I find UTMs so much easier to use than lat/long. Why? If I tell someone where something is and using UTM coordinates and then I tell them they need to go somewhere else, all they need to do is subtract one number from the other. Each coordinate number is a meter. As long as you somewhat understand the metric system it’s easy to use. I wrote about how to read UTMs on a quad map a while ago. http://whatifitistoday.blogspot.com/2011/04/utms-universal-transverse-mercator.html

    If you have a set of quad maps and a GPS you can waypoint where you are at on the GPS and then at the end of the day you and the kids can take that waypoint and transpose it onto the map, using your UTM mapping skills. One of the “games” they play with us at work is a “treasure hunt”. They will give us a starting point and give us a list of points to find. For example, the first may be 10 chains at 25 degrees. Do you know how far a chain is? Can you pace that out? Can you pace out 100 feet? At 10 chains there will be another note and a poker chip. We collect the chip and read the next note. 25 meters at 85 degrees. Can you pace that? Find the spot, pick up the next chip. It’s a fun game, even if we are adults. There are all kinds of things you can do while you are driving that will help keep you oriented.

    How about knowing which way is north? Or south? When is the sun going to set? Am I going to be out here in the dark? Easy answers if you know these little tricks: http://whatifitistoday.blogspot.com/2011/12/wheres-north-and-south-and-how-much.html

    • I have not used the term “chains” (1 chain = 66 feet, 20 chains = 1/4 mile) in ages. You are dating yourself.

      When I teach the scouts, I do have them pace 100 feet out and back for them to obtain ‘their’ specific pace. Then we discuss the use of pacing beads to help keep track.

      Treasure Hunts… try Geocaching for fun treasure hunts and developing you navigational skills.

  3. GPS is the navigation system of the future. Every airline, cruise ship, container ship and military outfit uses GPS for navigation and pinpoint accuracy of munitions delivery &tc. There is absolutely no reason for “batteries to die”. Ever heard of rechargeable batteries and inexpensive solar chargers? Get with the program folks and join the 21st century! GPS is the ONLY way to go. Learn how to use it!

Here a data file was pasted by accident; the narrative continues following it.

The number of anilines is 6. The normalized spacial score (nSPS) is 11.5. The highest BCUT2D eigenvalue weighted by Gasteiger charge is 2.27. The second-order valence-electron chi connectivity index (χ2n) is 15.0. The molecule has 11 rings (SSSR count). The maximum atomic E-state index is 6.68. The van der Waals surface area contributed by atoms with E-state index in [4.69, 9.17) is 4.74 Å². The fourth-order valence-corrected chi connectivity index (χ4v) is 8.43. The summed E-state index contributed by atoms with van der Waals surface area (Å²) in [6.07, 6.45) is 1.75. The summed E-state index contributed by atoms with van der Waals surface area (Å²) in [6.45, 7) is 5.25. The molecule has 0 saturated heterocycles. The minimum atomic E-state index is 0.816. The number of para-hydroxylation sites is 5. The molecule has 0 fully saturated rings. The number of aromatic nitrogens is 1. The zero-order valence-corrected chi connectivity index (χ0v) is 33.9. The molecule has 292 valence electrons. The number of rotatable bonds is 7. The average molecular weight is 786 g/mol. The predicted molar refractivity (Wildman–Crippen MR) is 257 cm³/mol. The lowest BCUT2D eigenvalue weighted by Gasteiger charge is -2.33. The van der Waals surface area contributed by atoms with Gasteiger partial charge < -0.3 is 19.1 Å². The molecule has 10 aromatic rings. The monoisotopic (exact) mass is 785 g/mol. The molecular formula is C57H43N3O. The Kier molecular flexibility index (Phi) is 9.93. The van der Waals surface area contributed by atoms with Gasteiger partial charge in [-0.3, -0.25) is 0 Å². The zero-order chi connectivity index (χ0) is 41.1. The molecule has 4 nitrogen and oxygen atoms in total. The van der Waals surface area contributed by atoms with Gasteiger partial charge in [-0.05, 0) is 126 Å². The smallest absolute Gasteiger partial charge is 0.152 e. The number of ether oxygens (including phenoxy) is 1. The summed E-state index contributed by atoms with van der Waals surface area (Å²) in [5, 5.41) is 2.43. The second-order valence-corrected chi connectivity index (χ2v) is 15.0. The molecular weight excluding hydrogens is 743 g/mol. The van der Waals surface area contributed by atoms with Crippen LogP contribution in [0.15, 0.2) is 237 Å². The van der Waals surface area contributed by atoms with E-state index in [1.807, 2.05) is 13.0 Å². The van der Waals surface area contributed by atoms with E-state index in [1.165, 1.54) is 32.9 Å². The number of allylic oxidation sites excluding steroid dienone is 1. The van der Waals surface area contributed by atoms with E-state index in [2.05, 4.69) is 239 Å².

• Yes, the GPS is the navigation tool of the future, actually the present. Flying a private plane it is also used in conjunction when plotting a course following dead reckoning methods.
      Sure GPS is the tool of the future as compared to a compass, just as the calculator was the tool of the future compared to the slide rule. I still now how to use a slide rule as well.
      This is an “off grid” survivalist blog, and in the event of an EMP disabling all electronic devices including solar chargers, bring us back into the 19th century, unless they have been hardened and / or stored in a Faraday cage, retaining the skills from the past may be your only option to accurately navigate between points.
      Don’t get me wrong, I have them, use them, and love the neat features they have incorporated; I am just leaving my alternative options open.

    • Couldn’t give me a GPS, in fact, I have that feature disabled on my cell phone. I drive truck cross country and can’t believe how many sheeple rely on GPS and either have forgotten how to read a map or they never new how to begin with.

    • And tell me, what happens when there’s a GPS jammer out there (they exist btw), the satellites are attacked (another possibility depending on which contingency one is talking about), your GPS system breaks, the system used to recharge your batteries breaks, etc, etc, etc.

      Simply put, having a backup is never a bad idea. And while a backup GPS is nice, should something happen to the GPS network you’re SOL and have no control over it. Things like maps are something YOU control and thus are better prepared for the worst.

  4. Mike, I agree with you 100%. We must try to maintain basic skills(map and compass) while taking advantage of the wonderful technology available to us. A Faraday cage is a great idea and a truly prepared person would have one stuffed with electronic goodies he/she wanted to protect.

  5. Good Points all around. I recently found a source for free usgs topo pdf’s, down to 7.5 minutes. I’m loading em on a 1st gen kindle. I figure a balance of what maps I carry/ how detailed the information is/ Ease of recharging and duration of battery/ overall weight including compass.

    Things like gps take time to learn how to use, take the time and develop the skill-set and Experience the task… THEN learn and use a tool, if the tool still seems beneficial. More money is spent by people who dont know what they are doing in the first place. A little critical thinking and research, ask a friend or talk it over with a newbie- tell em what you wanna do and what you are thinkin… Give it time and thought, then get on Amazon and buy what you need. Or do like us and recall the experiences you have already had- “if I had to do that again…”
    (I wouldn’t carry a pound of large scale road maps into the bush with me, thinking that “…they might help.”) x) – Travel Lite

  6. if you draw a circle on a hilltop and take a stick that equals the diameter straight up when the shadow of that stick hits the edges of the circle at dawn and dusk you will have east and west and when you take a parallel line from that to center of circle you have the degree latitude that you are at. when you make 90 degrees from that line you have north and south. booya.